By Jody Santos
'Thou shall stay aim' is the number-one newsroom commandment, yet in recent times cracks have began to seem within the information media's goal fa_ade. American newshounds were driven to the emotional breaking point with such fresh tragedies and September eleventh and Virginia Tech. Like social scientists, journalists are anticipated to be resistant to, or even aloof from, the soreness and pain they chronicle. bold to consider: Violence, the scoop Media, and Their feelings demanding situations this journalistic mandate, rather because it relates to the emotional subject of violence. Interviewing reporters who've coated many of the worst tragedies in our nation's historical past, Jody Santos indicates what occurs while the scoop media dare to believe. now not indifferent observers, they're unfastened to determine violence in all of its emotional complexity. In permitting themselves to event the fashion, helplessness and worry of these who've survived violence, those journalists inform deeper, extra relocating stories-stories that optimistically may have a profound impact at the means society perspectives and confronts devastating difficulties reminiscent of baby abuse and faculty massacres. bold to suppose isn't a choice to scrap objectivity yet an try to rebalance journalism's hierarchical courting among pondering and feeling; relatively, Santos creates an insightful new discussion concerning the price of emotionally engaged reporting.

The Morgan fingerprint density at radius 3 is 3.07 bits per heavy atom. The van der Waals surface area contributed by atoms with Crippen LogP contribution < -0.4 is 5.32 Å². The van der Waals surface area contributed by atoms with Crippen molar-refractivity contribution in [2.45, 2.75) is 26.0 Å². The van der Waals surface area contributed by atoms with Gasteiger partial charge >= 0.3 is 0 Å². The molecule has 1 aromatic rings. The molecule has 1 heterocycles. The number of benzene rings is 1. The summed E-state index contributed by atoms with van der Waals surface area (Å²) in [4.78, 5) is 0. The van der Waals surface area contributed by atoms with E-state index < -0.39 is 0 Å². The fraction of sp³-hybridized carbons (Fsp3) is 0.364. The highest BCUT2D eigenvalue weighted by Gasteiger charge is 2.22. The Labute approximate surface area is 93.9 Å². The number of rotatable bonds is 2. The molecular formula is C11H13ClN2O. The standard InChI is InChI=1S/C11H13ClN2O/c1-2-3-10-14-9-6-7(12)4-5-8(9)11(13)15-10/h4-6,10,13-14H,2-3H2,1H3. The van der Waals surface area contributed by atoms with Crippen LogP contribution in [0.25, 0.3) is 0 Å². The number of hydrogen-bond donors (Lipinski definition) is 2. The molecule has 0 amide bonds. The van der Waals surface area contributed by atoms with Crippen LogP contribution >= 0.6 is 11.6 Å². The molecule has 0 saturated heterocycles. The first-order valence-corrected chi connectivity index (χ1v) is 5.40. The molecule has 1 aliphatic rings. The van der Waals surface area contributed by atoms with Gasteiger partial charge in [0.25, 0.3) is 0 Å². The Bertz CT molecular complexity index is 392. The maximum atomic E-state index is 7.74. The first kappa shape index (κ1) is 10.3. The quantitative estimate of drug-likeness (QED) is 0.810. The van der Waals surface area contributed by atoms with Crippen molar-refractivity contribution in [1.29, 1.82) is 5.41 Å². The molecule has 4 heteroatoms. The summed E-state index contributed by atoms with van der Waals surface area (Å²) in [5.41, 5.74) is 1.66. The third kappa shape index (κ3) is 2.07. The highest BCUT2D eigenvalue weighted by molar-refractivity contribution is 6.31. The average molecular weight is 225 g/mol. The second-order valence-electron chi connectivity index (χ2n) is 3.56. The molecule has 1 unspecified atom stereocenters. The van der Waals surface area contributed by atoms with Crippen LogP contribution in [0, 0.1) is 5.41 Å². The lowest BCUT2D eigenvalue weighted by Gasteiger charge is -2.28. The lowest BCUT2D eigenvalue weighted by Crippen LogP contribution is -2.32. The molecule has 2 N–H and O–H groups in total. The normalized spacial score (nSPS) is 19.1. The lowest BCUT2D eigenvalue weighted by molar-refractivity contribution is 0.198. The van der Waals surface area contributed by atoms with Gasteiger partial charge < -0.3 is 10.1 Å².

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Extra resources for Daring to Feel: Violence, the News Media, and Their Emotions
As an example, Yllo talks about the women she interviewed for a study on marital rape. “Women described terrible experiences, and some of them hit me much harder than others, even though they were all terrible in various ways,” she says. ” “It wasn’t the psychotic husband who tortured his wife—that’s one psychotic guy that needs to be put away. What got me so much more were these women who were trying and having to make choices between only bad options in their lives, like you’re going to prostitute yourself or your child,” she says.
In the articles they reviewed, the police tended to “dehumanize the crime” by focusing more on the mechanics of it than the people involved and the dynamics of their relationship. What’s more, the police did not characterize the fatalities as a culmination of events between the abuser and victim or as part of a larger social problem. 9 In this way, feminist researchers argue, police officers—and the journalists who rely on them—ultimately serve the needs of patriarchy by not acknowledging the dominant role gender bias plays in the abuse of women.
He once wrote a series about a woman who had been set on fire by her estranged husband, and he recalls how one of his editors suggested he explore the husband’s motive for the crime. “An editor brought into question the paternity of one of the children,” says Vargas. “I told them that we couldn’t get caught up in those things, that there was no gray area here. ” In her book News Coverage of Violence Against Women: Engendering Blame, media analyst Marian Meyers says that when it comes to gender violence, there are not always two sides to every story.